Ron Hill just wrapped up his 49th season coaching youth football.
He came from Beebe to play football at UCA in the late 1960s and ended up staying here and starting a family. It was also in the late 1960’s when he started his coaching career.
He’s always been involved in youth sports, serving for a time as commissioner of the old YBMA baseball program. But it has not always been just about the boys. Ron has two daughters, Nikki and Jennifer, and he coached them in basketball and softball.
When Jennifer got to Conway High, they did not have a softball program. Ron convinced the school board to start one, but he had to help coach it as a volunteer, which he did.
Ron has coached hundreds of kids over the years. He has coached kids who have won a Super Bowl (Greg Lasker) and kids who have gone to prison and pretty much everything in between. And while it might take him a minute to recall the name, he can tell you something about each and every one.
There are certainly other good coaches who do right by the kids, but few have done it as long or as well as Ron.
If a kid needs a ride, he picks them up and takes them home. If the kid is hungry, he’ll stop and get them a hamburger. If they have a little brother … well, Ron will buy a little extra.
When a player shows up in cleats that are too small or pants that are too big, he makes sure that proper equipment is given to the boy at the next practice. Ron makes sure all of us coaches chip in a little at picture time, so that every player gets a team photo.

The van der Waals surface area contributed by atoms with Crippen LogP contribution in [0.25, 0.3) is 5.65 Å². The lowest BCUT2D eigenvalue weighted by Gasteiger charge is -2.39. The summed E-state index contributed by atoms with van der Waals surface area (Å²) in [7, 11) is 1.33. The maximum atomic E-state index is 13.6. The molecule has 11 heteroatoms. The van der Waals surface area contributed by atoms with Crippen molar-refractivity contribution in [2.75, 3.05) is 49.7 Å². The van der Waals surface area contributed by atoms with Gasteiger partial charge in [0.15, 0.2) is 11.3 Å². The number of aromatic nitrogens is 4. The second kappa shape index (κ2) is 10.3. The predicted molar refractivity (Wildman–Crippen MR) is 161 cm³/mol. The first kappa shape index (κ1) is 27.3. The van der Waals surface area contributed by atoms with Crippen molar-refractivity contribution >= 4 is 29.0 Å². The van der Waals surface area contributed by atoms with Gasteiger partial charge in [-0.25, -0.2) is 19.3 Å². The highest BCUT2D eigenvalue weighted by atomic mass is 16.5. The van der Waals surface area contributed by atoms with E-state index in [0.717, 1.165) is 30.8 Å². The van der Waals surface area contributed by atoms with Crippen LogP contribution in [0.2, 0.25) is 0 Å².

He teaches kids discipline and accountability. He looks at report cards. If a kid needs a little help, instead of practicing that day, he will be on the sideline with Ron’s daughter, Jennifer, who is a teacher.
Once a sizeable lead is established, he will call off the dogs. While I’ve seen other teams run up the score, Ron does not believe in that. If we win the coin toss, Ron will defer to the second half, so that we kick off to the other team to start the game. If we have a good lead, he’ll kick off to them again to start the second half.
If the win is in hand, his favorite trick is to tell the ref that if somehow our ballcarrier runs for a score, throw the flag for a “holding penalty” somewhere by somebody.
This year, Ron coached his two youngest grandsons. Both are sixth-graders and will move on to middle school football next year, so Ron may finally have an eye on retirement. We’ll see.
My son played three years for Ron and I got to help coach. I would not trade our experience for anything.